What are SAT’s?
Next week is SAT’s week. SAT’s or standard assessment tasks are designed to assess wether a child matches the expected National Curriculum Levels. Love them or loathe them if your child is in Y2, the end of KS1 or Y6, the end of key stage two chances are they will be sitting thess formal assessments next week.
SAT’s week starts on Monday 9th of May with children being asessed in English and Maths. I didn’t really think about SAT’s when I planned my family (I doubt most people consider atall!) and so have ended up with both children sitting SAT’s in the same year! However it has meant that as a family we have been working towards this for the past month or so. Both children have had revision sessions at home. Maybe its because we are both teachers, but talking to friends I know its not just us who are focussing as a family on this important milestone.
Will the children know they are doing tests?
Many children in Y2 will not be aware of the SAT’s as they are carried out discreetly. However I am not sure that this approach is the best. I agree with not worrying children about them but I think its important that the child knows and understands the procedure. Imagine doing a test without being told its important and its a test! Imagine learning to drive again and suddenly you get in, turn on the engine, bunny hop down the road and want to give up, then you are told you are being graded. Surely that would panic you more than a gradual build up where you understand what is happening.
Therefore we have gently introduced Dylan (Y2) to the concept, he knows he has to try and answer every question. We have bought and practiced a couple of past papers, alternatively you can download some past papers on sites like Parents in Touch. This helps the child to get familiar with the layout. Y2 SAT’s should just be confirming the teachers expected levels. The children are continually assessed and this should just clarify where the children are.
There is a much bigger emphasis on the SAT’s in Y6, the children will have been prepared by their teachers, they will know what is expected and will have done some practice papers in class. Chloe’s school has been informing us each time they do a practice paper and notifying us of the scores.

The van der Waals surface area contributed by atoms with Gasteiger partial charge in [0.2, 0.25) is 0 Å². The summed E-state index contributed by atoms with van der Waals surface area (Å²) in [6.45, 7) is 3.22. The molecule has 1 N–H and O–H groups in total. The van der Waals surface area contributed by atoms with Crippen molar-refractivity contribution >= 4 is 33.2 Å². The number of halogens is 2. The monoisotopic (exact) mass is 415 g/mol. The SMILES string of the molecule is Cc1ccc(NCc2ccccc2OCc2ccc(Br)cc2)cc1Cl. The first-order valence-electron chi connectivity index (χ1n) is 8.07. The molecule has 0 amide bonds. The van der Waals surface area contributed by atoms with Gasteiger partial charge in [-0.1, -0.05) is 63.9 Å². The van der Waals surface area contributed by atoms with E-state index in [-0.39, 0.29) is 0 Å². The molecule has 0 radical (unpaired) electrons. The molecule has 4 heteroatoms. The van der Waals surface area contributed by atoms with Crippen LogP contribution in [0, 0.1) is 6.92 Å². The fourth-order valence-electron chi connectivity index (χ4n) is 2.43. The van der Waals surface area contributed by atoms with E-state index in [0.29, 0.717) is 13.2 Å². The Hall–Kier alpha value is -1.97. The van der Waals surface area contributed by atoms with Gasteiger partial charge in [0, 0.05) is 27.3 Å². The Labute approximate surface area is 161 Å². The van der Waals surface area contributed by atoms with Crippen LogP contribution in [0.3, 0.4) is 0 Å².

What can parents do?
As a teacher I know that a joint partnership between school and home is vital for our children. Therefore as parents this week and next there are lots of things we can do to help.
1. Ensure regular routines are kept. This means sleep times and recreational times. You want to keep the child happy and secure as a happy child can be a successful child.
2. Ensure a big hearty breakfast kick starts the day. We all need the right fuel to function and blood sugar levels have alot to answer for! Also make sure lunch is nutrious to avoid that after lunch slump, remember they will be doing tests in the afternoon too.
3. Make sure children have rest time too, excercise is so important to keep confidence and motivation high. It makes us all feel better as it releases are happy hormones. Therefore their weekly dance lesson or kickboxing is a good distraction and shouldn’t be dropped.
4. Make sure that your child has somewhere to revise or work from. Keep younger siblings out of the way as not to interrupt them.
5. Be positive – always. Full stop on this one here!
6. Make sure they have the practical equipment they need, especially for at home. School will provide the equipment in school, but they may need a protractor or dictionary at home if they are revising. Chloe enjoyed a shopping trip to get new pencils etc last week, it made her feel good to have nice equipment.
7. Put some rewards in place, these don’t have to cost money, the reward can be your time, a trip out somewhere. Although having material goods are often a motivator – Chloe wants an I Pod Touch if she hits her targets!!
8. Remember your child cannot FAIL SAT’s they are measured against levels and will recieve a level.